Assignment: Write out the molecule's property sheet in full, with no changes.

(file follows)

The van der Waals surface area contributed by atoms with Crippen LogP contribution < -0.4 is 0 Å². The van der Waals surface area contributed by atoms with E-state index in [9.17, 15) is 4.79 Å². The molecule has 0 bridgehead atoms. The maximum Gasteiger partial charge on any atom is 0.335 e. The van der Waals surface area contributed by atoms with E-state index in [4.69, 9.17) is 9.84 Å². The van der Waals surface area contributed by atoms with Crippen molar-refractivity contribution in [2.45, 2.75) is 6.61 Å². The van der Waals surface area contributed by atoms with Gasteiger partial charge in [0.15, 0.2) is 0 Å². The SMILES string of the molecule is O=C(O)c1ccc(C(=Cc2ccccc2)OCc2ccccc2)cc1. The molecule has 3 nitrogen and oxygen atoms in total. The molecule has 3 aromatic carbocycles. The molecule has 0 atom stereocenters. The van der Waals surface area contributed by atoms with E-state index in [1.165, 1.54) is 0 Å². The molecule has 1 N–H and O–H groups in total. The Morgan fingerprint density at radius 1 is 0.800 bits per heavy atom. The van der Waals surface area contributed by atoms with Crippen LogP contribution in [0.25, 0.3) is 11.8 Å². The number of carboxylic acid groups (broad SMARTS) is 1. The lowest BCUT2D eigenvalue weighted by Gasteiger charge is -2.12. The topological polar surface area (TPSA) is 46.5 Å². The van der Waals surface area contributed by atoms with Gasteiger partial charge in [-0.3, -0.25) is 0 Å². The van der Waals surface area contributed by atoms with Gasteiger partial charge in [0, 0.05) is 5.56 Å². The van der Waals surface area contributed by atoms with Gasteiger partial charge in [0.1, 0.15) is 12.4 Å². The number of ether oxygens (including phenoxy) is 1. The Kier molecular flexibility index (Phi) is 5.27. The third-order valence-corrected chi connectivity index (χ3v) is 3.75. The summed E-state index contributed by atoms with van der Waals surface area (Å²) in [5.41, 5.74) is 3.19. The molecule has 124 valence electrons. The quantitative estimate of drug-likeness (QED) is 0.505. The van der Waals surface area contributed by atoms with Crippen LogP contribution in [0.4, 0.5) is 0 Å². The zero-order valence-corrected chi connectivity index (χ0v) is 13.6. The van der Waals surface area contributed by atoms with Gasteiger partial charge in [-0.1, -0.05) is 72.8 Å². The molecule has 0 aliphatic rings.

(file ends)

The van der Waals surface area contributed by atoms with Crippen LogP contribution < -0.4 is 0 Å². The van der Waals surface area contributed by atoms with E-state index in [9.17, 15) is 4.79 Å². The molecule has 0 bridgehead atoms. The maximum Gasteiger partial charge on any atom is 0.335 e. The van der Waals surface area contributed by atoms with E-state index in [4.69, 9.17) is 9.84 Å². The van der Waals surface area contributed by atoms with Crippen molar-refractivity contribution in [2.45, 2.75) is 6.61 Å². The van der Waals surface area contributed by atoms with Gasteiger partial charge in [0.15, 0.2) is 0 Å². The SMILES string of the molecule is O=C(O)c1ccc(C(=Cc2ccccc2)OCc2ccccc2)cc1. The molecule has 3 nitrogen and oxygen atoms in total. The molecule has 3 aromatic carbocycles. The molecule has 0 atom stereocenters. The van der Waals surface area contributed by atoms with E-state index in [1.165, 1.54) is 0 Å². The molecule has 1 N–H and O–H groups in total. The Morgan fingerprint density at radius 1 is 0.800 bits per heavy atom. The van der Waals surface area contributed by atoms with Crippen LogP contribution in [0.25, 0.3) is 11.8 Å². The number of carboxylic acid groups (broad SMARTS) is 1. The lowest BCUT2D eigenvalue weighted by Gasteiger charge is -2.12. The topological polar surface area (TPSA) is 46.5 Å². The van der Waals surface area contributed by atoms with Gasteiger partial charge in [-0.3, -0.25) is 0 Å². The van der Waals surface area contributed by atoms with Gasteiger partial charge in [0, 0.05) is 5.56 Å². The van der Waals surface area contributed by atoms with Gasteiger partial charge in [0.1, 0.15) is 12.4 Å². The number of ether oxygens (including phenoxy) is 1. The Kier molecular flexibility index (Phi) is 5.27. The third-order valence-corrected chi connectivity index (χ3v) is 3.75. The summed E-state index contributed by atoms with van der Waals surface area (Å²) in [5.41, 5.74) is 3.19. The molecule has 124 valence electrons. The quantitative estimate of drug-likeness (QED) is 0.505. The van der Waals surface area contributed by atoms with Crippen LogP contribution in [0.4, 0.5) is 0 Å². The zero-order valence-corrected chi connectivity index (χ0v) is 13.6. The van der Waals surface area contributed by atoms with Gasteiger partial charge in [-0.1, -0.05) is 72.8 Å². The molecule has 0 aliphatic rings.